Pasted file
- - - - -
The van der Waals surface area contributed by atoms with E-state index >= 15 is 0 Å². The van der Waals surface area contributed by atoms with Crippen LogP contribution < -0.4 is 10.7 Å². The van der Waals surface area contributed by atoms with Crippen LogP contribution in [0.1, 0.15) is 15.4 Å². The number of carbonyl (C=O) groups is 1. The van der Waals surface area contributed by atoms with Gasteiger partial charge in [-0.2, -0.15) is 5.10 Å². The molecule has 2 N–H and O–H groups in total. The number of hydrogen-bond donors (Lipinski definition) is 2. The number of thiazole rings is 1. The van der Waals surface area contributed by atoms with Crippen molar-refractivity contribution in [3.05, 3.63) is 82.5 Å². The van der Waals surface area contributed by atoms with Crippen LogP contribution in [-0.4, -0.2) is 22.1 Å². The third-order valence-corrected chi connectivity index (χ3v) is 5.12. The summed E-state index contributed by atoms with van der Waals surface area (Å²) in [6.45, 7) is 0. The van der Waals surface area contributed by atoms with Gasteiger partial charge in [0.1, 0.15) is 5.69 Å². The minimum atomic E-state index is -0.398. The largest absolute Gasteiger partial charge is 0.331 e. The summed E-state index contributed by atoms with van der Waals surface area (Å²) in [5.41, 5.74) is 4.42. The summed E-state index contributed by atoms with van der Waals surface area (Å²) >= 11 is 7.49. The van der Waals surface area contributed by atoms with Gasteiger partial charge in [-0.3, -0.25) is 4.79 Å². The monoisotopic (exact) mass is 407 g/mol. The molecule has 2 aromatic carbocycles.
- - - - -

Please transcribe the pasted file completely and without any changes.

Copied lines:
The van der Waals surface area contributed by atoms with E-state index >= 15 is 0 Å². The van der Waals surface area contributed by atoms with Crippen LogP contribution < -0.4 is 10.7 Å². The van der Waals surface area contributed by atoms with Crippen LogP contribution in [0.1, 0.15) is 15.4 Å². The number of carbonyl (C=O) groups is 1. The van der Waals surface area contributed by atoms with Gasteiger partial charge in [-0.2, -0.15) is 5.10 Å². The molecule has 2 N–H and O–H groups in total. The number of hydrogen-bond donors (Lipinski definition) is 2. The number of thiazole rings is 1. The van der Waals surface area contributed by atoms with Crippen molar-refractivity contribution in [3.05, 3.63) is 82.5 Å². The van der Waals surface area contributed by atoms with Crippen LogP contribution in [-0.4, -0.2) is 22.1 Å². The third-order valence-corrected chi connectivity index (χ3v) is 5.12. The summed E-state index contributed by atoms with van der Waals surface area (Å²) in [6.45, 7) is 0. The van der Waals surface area contributed by atoms with Gasteiger partial charge in [0.1, 0.15) is 5.69 Å². The minimum atomic E-state index is -0.398. The largest absolute Gasteiger partial charge is 0.331 e. The summed E-state index contributed by atoms with van der Waals surface area (Å²) in [5.41, 5.74) is 4.42. The summed E-state index contributed by atoms with van der Waals surface area (Å²) >= 11 is 7.49. The van der Waals surface area contributed by atoms with Gasteiger partial charge in [-0.3, -0.25) is 4.79 Å². The monoisotopic (exact) mass is 407 g/mol. The molecule has 2 aromatic carbocycles.